When the opening statement follows this format, it is natural to remind the jury in the beginning of closing argument that as you told them at the beginning of the case, you are suing the property owner for two reasons. The first reason is because it violated the safety rule; the second is because it refuses to take responsibility. Now, you’re off and running.
Empower the jury
Although this article focuses little on damages, enough weight cannot be given to the importance of spending adequate time arguing damages in closing argument. What good is a plaintiff’s verdict if it does not serve to fairly compensate your client, nor hold the defendant sufficiently accountable?
It must be explained to the jury that the violation of safety rules, such as that by the defendant in your case, is a threat to the safety of the entire community; and that the jury has been charged by our justice system to be the community’s enforcer of the safety rules, a function that can only be carried out if violators of safety rules are held fully accountable; and that the only way to hold a safety rule violator accountable, and to keep the community safe, is to include fair and full damages in their verdict.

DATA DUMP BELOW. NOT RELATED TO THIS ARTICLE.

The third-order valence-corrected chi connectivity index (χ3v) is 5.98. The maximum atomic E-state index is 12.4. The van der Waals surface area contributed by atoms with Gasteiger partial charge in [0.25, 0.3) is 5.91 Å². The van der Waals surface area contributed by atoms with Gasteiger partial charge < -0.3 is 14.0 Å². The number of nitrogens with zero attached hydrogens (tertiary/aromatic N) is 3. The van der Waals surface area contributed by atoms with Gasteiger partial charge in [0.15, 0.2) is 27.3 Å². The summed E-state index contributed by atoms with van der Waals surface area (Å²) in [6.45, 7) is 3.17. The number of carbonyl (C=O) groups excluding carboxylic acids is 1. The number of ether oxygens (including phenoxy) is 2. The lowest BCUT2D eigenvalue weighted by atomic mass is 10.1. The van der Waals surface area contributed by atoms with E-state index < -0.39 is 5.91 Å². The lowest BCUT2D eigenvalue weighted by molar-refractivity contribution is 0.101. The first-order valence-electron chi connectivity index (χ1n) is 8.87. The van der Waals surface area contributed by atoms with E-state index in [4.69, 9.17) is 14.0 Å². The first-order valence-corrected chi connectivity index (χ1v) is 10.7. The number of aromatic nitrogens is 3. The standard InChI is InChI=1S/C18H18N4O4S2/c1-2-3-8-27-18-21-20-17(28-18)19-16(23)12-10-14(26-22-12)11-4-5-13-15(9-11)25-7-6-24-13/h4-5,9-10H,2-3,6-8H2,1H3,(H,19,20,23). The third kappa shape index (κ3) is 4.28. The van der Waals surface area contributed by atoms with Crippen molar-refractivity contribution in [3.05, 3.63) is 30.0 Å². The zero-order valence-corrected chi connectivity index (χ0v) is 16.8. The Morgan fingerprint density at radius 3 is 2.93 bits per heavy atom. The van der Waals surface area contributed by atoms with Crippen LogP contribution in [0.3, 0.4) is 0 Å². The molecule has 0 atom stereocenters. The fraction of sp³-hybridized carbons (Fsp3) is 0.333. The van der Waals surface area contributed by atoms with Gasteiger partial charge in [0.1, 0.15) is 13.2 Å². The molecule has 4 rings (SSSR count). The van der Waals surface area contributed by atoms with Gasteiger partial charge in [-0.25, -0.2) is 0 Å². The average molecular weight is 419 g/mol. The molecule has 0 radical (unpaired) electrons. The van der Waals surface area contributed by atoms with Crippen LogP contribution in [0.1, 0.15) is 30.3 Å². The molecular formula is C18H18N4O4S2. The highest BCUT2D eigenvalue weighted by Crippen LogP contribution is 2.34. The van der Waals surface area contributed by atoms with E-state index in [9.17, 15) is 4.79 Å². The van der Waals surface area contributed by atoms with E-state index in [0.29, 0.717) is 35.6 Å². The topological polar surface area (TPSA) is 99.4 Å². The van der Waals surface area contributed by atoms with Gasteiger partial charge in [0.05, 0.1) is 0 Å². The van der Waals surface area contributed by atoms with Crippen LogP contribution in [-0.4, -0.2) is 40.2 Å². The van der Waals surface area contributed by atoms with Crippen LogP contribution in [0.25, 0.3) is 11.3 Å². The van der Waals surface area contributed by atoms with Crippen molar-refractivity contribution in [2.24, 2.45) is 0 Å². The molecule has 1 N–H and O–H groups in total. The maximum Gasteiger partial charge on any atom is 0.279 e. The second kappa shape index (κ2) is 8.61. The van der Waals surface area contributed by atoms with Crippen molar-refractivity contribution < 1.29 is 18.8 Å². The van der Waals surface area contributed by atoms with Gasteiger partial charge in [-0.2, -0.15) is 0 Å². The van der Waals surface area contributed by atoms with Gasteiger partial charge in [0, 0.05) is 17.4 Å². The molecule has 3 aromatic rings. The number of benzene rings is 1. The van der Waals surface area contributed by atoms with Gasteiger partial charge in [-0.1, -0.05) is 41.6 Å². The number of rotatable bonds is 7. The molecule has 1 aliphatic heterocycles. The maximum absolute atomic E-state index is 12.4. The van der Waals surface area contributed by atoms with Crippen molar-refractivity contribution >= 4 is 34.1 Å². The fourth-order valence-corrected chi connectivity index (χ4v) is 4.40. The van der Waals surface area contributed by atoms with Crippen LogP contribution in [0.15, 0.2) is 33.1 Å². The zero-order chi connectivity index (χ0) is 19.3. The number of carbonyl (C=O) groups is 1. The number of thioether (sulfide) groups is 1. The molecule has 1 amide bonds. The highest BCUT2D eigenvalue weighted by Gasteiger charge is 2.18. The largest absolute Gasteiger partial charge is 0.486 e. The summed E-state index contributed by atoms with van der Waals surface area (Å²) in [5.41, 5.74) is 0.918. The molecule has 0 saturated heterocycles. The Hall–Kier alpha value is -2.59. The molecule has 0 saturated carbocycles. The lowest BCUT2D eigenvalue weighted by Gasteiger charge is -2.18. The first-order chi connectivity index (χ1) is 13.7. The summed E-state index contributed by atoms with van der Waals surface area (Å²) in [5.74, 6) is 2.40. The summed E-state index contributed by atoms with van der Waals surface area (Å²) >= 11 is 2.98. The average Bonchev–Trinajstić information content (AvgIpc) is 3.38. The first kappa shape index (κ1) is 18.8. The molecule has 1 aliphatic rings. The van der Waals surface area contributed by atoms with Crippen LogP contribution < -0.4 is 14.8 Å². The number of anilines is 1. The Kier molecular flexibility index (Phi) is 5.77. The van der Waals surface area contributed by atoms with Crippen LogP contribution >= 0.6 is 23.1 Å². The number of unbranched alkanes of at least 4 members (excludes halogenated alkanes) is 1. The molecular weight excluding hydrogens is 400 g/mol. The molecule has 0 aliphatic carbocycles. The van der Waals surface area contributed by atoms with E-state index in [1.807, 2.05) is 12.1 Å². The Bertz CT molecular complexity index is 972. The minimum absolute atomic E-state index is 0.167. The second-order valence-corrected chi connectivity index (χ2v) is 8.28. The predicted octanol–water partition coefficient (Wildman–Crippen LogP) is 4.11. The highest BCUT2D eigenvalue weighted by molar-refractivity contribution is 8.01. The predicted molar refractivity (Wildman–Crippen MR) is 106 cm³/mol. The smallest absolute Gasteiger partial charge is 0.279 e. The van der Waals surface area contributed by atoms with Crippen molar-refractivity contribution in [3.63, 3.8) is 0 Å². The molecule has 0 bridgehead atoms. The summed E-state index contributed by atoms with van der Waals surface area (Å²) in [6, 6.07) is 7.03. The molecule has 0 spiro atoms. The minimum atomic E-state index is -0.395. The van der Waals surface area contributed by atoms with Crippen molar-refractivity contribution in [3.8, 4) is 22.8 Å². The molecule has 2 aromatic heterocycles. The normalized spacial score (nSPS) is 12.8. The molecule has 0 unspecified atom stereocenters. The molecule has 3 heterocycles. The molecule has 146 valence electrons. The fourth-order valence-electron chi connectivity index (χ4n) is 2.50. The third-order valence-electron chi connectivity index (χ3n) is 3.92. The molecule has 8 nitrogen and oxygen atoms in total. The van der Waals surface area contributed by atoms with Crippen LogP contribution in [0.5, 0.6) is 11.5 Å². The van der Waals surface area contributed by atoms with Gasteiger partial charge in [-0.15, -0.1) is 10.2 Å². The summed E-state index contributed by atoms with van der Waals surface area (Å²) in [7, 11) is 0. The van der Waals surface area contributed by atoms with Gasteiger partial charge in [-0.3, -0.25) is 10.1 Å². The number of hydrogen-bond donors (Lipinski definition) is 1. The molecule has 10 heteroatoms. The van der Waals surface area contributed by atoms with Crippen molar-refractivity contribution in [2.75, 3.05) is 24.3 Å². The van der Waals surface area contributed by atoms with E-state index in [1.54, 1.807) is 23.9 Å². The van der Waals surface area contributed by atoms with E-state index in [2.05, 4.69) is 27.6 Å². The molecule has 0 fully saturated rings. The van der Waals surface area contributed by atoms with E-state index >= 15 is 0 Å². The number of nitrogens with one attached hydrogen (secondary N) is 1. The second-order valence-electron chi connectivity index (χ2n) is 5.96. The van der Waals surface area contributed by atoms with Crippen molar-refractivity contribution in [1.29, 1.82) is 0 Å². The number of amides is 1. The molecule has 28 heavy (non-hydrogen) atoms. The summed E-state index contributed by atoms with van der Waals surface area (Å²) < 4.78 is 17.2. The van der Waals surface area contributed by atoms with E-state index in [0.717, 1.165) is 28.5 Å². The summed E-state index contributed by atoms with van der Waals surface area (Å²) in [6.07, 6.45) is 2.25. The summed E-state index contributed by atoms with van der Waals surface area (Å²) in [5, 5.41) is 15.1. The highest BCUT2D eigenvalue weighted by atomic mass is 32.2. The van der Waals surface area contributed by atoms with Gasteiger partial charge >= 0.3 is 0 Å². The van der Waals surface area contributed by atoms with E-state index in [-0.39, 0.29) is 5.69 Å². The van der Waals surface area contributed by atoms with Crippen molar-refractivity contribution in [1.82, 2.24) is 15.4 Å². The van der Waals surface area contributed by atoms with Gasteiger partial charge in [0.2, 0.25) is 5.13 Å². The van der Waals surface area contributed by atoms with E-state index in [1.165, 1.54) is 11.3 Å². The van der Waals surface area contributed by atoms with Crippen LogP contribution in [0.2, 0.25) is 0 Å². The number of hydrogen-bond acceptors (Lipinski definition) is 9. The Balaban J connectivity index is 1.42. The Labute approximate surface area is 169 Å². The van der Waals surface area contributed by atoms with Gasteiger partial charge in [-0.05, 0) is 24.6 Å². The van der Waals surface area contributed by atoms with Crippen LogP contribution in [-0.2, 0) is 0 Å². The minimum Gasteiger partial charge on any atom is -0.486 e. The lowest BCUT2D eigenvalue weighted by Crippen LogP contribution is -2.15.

By injecting the theme of community safety throughout your trial, and closing argument, and explaining the role of the jury as an enforcer of the safety rules that protect the community of which they are a part, you empower your jurors and confer upon them the great importance of their task in rendering a significant plaintiff’s verdict.
Jeff Rudman is the Managing Attorney and Shareholder of The deRubertis Law Firm, APC, a boutique law firm handling employment litigation as well as catastrophic injury cases. Jeff currently serves as Second Vice President of the Consumer Attorneys Association of Los Angeles (CAALA), and will serve as President in 2020. He served as a member of CAALA’s Board of Governors from 2008-2014. Jeff was honored with CAALA’s President’s Award in 2007, 2011 and 2014. He has also received an “AV Preeminent” rating by Martindale-Hubbell Law Directory.
2018 by the author.